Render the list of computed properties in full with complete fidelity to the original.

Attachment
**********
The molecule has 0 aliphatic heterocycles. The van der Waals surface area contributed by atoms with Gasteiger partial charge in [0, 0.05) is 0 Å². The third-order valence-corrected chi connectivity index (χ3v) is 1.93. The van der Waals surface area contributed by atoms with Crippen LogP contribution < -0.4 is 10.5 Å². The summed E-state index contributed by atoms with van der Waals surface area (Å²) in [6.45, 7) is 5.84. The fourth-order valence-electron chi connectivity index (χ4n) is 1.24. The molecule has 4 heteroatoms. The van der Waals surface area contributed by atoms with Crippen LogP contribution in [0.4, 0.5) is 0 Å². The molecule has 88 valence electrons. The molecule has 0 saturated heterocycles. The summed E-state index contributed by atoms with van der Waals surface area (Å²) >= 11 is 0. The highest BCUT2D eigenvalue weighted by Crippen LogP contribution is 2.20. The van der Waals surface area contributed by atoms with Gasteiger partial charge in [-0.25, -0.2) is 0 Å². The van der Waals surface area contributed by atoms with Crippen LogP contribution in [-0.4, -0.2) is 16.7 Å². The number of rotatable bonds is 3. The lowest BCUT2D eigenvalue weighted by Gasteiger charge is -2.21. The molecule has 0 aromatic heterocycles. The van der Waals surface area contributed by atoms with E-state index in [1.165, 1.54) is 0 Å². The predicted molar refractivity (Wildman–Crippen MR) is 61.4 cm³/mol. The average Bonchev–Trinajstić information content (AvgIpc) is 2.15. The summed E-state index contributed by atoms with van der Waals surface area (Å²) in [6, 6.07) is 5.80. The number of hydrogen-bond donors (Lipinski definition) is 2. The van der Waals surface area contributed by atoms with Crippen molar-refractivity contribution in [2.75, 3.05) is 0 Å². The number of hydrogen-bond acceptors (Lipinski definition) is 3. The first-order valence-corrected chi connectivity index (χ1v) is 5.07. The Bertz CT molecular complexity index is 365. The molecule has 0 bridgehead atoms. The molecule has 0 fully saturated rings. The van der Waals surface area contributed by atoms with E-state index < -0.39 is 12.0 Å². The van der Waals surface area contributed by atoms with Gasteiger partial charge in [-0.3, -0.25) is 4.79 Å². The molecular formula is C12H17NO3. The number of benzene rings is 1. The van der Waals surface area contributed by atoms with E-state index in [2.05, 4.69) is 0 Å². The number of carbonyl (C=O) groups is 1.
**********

The molecule has 0 aliphatic heterocycles. The van der Waals surface area contributed by atoms with Gasteiger partial charge in [0, 0.05) is 0 Å². The third-order valence-corrected chi connectivity index (χ3v) is 1.93. The van der Waals surface area contributed by atoms with Crippen LogP contribution < -0.4 is 10.5 Å². The summed E-state index contributed by atoms with van der Waals surface area (Å²) in [6.45, 7) is 5.84. The fourth-order valence-electron chi connectivity index (χ4n) is 1.24. The molecule has 4 heteroatoms. The van der Waals surface area contributed by atoms with Crippen LogP contribution in [0.4, 0.5) is 0 Å². The molecule has 88 valence electrons. The molecule has 0 saturated heterocycles. The summed E-state index contributed by atoms with van der Waals surface area (Å²) >= 11 is 0. The highest BCUT2D eigenvalue weighted by Crippen LogP contribution is 2.20. The van der Waals surface area contributed by atoms with Gasteiger partial charge in [-0.25, -0.2) is 0 Å². The van der Waals surface area contributed by atoms with Crippen LogP contribution in [-0.4, -0.2) is 16.7 Å². The number of rotatable bonds is 3. The lowest BCUT2D eigenvalue weighted by Gasteiger charge is -2.21. The molecule has 0 aromatic heterocycles. The van der Waals surface area contributed by atoms with E-state index in [1.165, 1.54) is 0 Å². The predicted molar refractivity (Wildman–Crippen MR) is 61.4 cm³/mol. The average Bonchev–Trinajstić information content (AvgIpc) is 2.15. The summed E-state index contributed by atoms with van der Waals surface area (Å²) in [6, 6.07) is 5.80. The number of hydrogen-bond donors (Lipinski definition) is 2. The van der Waals surface area contributed by atoms with Crippen molar-refractivity contribution in [2.75, 3.05) is 0 Å². The number of hydrogen-bond acceptors (Lipinski definition) is 3. The first-order valence-corrected chi connectivity index (χ1v) is 5.07. The Bertz CT molecular complexity index is 365. The molecule has 0 bridgehead atoms. The molecule has 0 fully saturated rings. The van der Waals surface area contributed by atoms with E-state index < -0.39 is 12.0 Å². The van der Waals surface area contributed by atoms with Gasteiger partial charge in [-0.3, -0.25) is 4.79 Å². The molecular formula is C12H17NO3. The number of benzene rings is 1. The van der Waals surface area contributed by atoms with E-state index in [2.05, 4.69) is 0 Å². The number of carbonyl (C=O) groups is 1.